SoHo stands for South of Houston Street, so it has nothing to do with London's Soho. It consists of 26 blocks and is famous for being an art district.It has trendy designer stores and many old cast-iron buildings with a beautiful archiecture, recognized for the firescapes. We only made a brief visit, walking on the busy Broadway between Little Italy/Chinatown and Greenwich Village, so we didn't see much of the cultural life. The northern end is the beautiful Washington Square Park. In the last decades SoHo has been heavily gentrificated, making many artists move their galleries to Chelsea. SoHo was the first of New York's areas that used this kind of short name combition.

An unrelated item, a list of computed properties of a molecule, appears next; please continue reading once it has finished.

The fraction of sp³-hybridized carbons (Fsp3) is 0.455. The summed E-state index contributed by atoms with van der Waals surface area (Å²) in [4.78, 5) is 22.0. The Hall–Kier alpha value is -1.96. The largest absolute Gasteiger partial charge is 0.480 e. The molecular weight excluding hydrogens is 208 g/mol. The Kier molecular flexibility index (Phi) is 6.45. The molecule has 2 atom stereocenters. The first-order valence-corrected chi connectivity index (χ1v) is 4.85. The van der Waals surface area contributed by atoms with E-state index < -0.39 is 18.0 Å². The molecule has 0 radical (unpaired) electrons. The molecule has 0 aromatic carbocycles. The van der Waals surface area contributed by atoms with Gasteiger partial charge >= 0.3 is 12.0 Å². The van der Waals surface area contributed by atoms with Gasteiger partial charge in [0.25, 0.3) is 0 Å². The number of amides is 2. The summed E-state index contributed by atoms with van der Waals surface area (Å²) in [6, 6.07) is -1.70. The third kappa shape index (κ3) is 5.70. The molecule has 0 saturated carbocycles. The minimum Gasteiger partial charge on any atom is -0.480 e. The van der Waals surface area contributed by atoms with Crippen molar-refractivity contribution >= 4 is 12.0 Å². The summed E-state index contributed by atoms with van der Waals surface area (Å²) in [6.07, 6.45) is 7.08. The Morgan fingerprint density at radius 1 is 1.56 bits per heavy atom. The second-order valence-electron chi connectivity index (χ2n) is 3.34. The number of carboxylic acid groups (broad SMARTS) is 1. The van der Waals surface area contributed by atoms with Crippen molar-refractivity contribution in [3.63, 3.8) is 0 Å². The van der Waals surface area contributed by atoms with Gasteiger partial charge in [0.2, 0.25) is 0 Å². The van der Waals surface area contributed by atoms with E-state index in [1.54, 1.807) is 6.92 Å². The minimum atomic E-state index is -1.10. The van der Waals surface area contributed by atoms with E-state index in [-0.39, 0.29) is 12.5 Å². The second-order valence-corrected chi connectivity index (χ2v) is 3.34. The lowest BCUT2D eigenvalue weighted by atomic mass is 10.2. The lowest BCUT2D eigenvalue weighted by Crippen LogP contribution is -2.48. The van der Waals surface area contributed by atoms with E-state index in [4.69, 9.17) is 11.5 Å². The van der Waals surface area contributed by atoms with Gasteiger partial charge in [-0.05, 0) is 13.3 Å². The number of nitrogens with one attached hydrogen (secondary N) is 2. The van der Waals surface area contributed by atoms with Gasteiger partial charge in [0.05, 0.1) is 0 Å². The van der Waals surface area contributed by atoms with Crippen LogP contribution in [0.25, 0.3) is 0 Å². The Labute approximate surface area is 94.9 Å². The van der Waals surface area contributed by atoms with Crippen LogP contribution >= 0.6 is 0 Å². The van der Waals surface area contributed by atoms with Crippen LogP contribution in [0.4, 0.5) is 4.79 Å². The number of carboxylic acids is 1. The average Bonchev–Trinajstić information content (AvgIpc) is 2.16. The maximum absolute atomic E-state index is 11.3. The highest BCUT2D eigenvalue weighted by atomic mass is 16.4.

Broadway, typical SoHo cast-iron buildings with 4-10 floors and firescapes on the outside.
There are many clothes stores and designer stores on the SoHo part of Broadway.
The SoHo part of Broadway was crowded with people.
Typical American fireplug.
The police is visible everywhere on Manhattan. Here outside a Swedish H&M store.
Prince Street during rush hour. Prince St is the nice side street to Broadway that we unfortunately didn't see much of.
Houston Street. The end of SoHo, the beginning of NoHo, North of Houston Street!
NoHo is less famous then SoHo. The name is newer and means North of Houston Street.
A plaza outside Leonard N. Stern School of Business in NoHo.
The entrance to Washington Square Park. You can see more of the park in the Greenwich Village section.